How objective is the Centre for Economics and Business Research being on this issue? Not very, in all likelihood. It is a think-tank, with a clientele of government departments, and mostly unnamed corporations. Including “some of the largest manufacturers of consumer goods”.
This does not encourage belief that the CEBR are making an impartial assessment of the lockdown; so much as it raises the prospect that their report is part of a lobbying campaign, on behalf of the group’s undisclosed backers . Whether the same is true of Toby Young as well, only he could answer.
Despite these efforts, on 25th April 2020, Neil Ferguson defended the government’s lockdown-strategy. He also suggested that the government should follow South Korea’s model of easing the lockdown. Namely, mass-testing and contact-tracing.
In fact, on 26th April, the Telegraph reported that Johnson “could decide to ‘modify’ elements of the lockdown before the May 7 deadline”; and was “increasingly bullish about the possibility of altering restrictions if scientific advice allows”.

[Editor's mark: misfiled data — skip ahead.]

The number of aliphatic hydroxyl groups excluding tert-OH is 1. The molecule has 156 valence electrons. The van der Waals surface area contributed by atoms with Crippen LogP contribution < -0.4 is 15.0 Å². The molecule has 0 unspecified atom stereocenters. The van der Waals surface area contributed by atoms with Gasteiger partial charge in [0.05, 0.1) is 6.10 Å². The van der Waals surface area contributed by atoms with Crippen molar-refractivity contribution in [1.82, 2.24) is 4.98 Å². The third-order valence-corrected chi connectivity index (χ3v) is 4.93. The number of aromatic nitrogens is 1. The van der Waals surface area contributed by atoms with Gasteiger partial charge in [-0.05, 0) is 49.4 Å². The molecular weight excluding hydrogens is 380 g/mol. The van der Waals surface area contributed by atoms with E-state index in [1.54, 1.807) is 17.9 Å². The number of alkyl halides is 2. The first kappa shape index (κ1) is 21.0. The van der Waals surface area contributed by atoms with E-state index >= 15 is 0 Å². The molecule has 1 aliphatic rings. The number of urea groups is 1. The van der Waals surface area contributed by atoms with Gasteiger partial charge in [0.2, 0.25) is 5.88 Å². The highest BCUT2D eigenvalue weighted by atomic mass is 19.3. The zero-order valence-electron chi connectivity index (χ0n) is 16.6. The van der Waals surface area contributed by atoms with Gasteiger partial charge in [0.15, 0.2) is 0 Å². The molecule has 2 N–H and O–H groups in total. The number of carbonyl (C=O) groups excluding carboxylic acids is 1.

Yet the UK government has been failing to meet its own targets for testing and tracing Covid infections. Given the circumstances, it seems doubtful that the scientific advice would approve of “altering restrictions”. Which would pose a problem for the Conservatives.
They have come under pressure to lift the lockdown, from their own wealthy donors, and anonymous cabinet ministers; along with several corporate-lobbying outfits, who are liable to serve much the same set of interests. As may the current leader of the Opposition, and one of his predecessors; who followed suit with their demands to exit the lockdown.
So why would those intent on ending the lockdown benefit from Ferguson being sidelined? The Telegraph perhaps provides the answer:
The Daily Mail also raised these questions, the same day.